Student guest post: The editor’s edge in breaking news

Students in MEJO 457, Advanced Editing, are writing guest posts for this blog this semester. This is the 10th of those posts. Sara Salinas is a senior majoring in journalism at UNC-Chapel Hill. Originally from Maryland, Sara has previously worked with The Daily Tar Heel, Baltimore Business Journal and Indianapolis Star. She will move to Boston after graduation for an internship with The Boston Globe.

News is getting faster, but reporters really aren’t.

To no fault of training or dedication, reporters are struggling to keep up with the digital demands of a constantly breaking news cycle. You hear a tip, read a blurb, scroll past a vague tweet, maybe, and the starting gun fires.

Who can you call to confirm it? How quickly can you get a story up? How much context can you throw in? Which outlets have already beat you to it?

In an industry more concerned with speed than ever, editors can keep the breaking news from breaking their reporters or their reputations.

As a breaking news reporter at The Indianapolis Star, I spent most night shifts listening to police scanners and waiting for an emergency run worth reporting. The waiting could very quickly turn into scrambling if the right call came in — and that’s when our online producers shined.

The Star’s producers monitored local TV channels and news outlets for updates or confirmation, tweeted initial reports and photos, and published a basic outline of the story to be updated.

In top priority breaking news situations, producers pulled information from reporters’ tweets to update the outline as the story developed.

The added eyes and ears on a breaking news story relieved the need to scramble and made our coverage more streamlined, more accurate and more complete.

Producers used the official Star Twitter account and retweeted reporters on their personal accounts, so there was never any redundancy or confusion — just the opposite. There was clear delineation from the reporter on the scene to the larger outlet.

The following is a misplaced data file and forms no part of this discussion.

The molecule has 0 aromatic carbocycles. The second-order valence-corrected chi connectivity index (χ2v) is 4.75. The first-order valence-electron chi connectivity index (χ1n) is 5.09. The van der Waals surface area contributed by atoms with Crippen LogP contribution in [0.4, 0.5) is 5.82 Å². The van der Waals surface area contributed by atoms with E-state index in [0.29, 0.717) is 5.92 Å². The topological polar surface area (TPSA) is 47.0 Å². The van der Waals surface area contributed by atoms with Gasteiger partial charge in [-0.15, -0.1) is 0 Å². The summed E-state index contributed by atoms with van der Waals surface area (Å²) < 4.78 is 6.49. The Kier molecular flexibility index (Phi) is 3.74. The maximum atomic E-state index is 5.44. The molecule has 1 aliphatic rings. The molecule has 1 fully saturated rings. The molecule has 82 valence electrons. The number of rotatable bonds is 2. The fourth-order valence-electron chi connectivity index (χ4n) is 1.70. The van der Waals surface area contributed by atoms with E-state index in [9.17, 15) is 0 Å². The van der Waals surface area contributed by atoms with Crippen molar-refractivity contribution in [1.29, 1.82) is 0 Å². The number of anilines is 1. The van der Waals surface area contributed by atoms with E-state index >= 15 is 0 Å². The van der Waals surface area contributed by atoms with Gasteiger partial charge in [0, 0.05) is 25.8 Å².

Though our online producers had a slight edge over the average editor in that their regular task was exclusively digital, any editor can adopt the same practices and strategies to alleviate the chaos of reporting breaking news:

  1. Designate one or two reporters to tweet developing information. If more than one reporter is updating, do your best to assign each one an angle or focus, so information isn’t repeated and time isn’t wasted.
  2. Retweet the most important information from the publication’s account. Pull a photo if the reporter has taken one. (Bonus: using the same photo repeatedly, as long as it’s representative of the full situation, can be a visual cue for continuing coverage — but don’t overdo it.)
  3. Update the online story with information from the reporter’s tweets. The work is already done, why wait to flesh out the breaking shell?
  4. Pull context from related stories and link in the breaking story. Context is the first casualty of breaking news, and including background will give the story legs and increase engagement.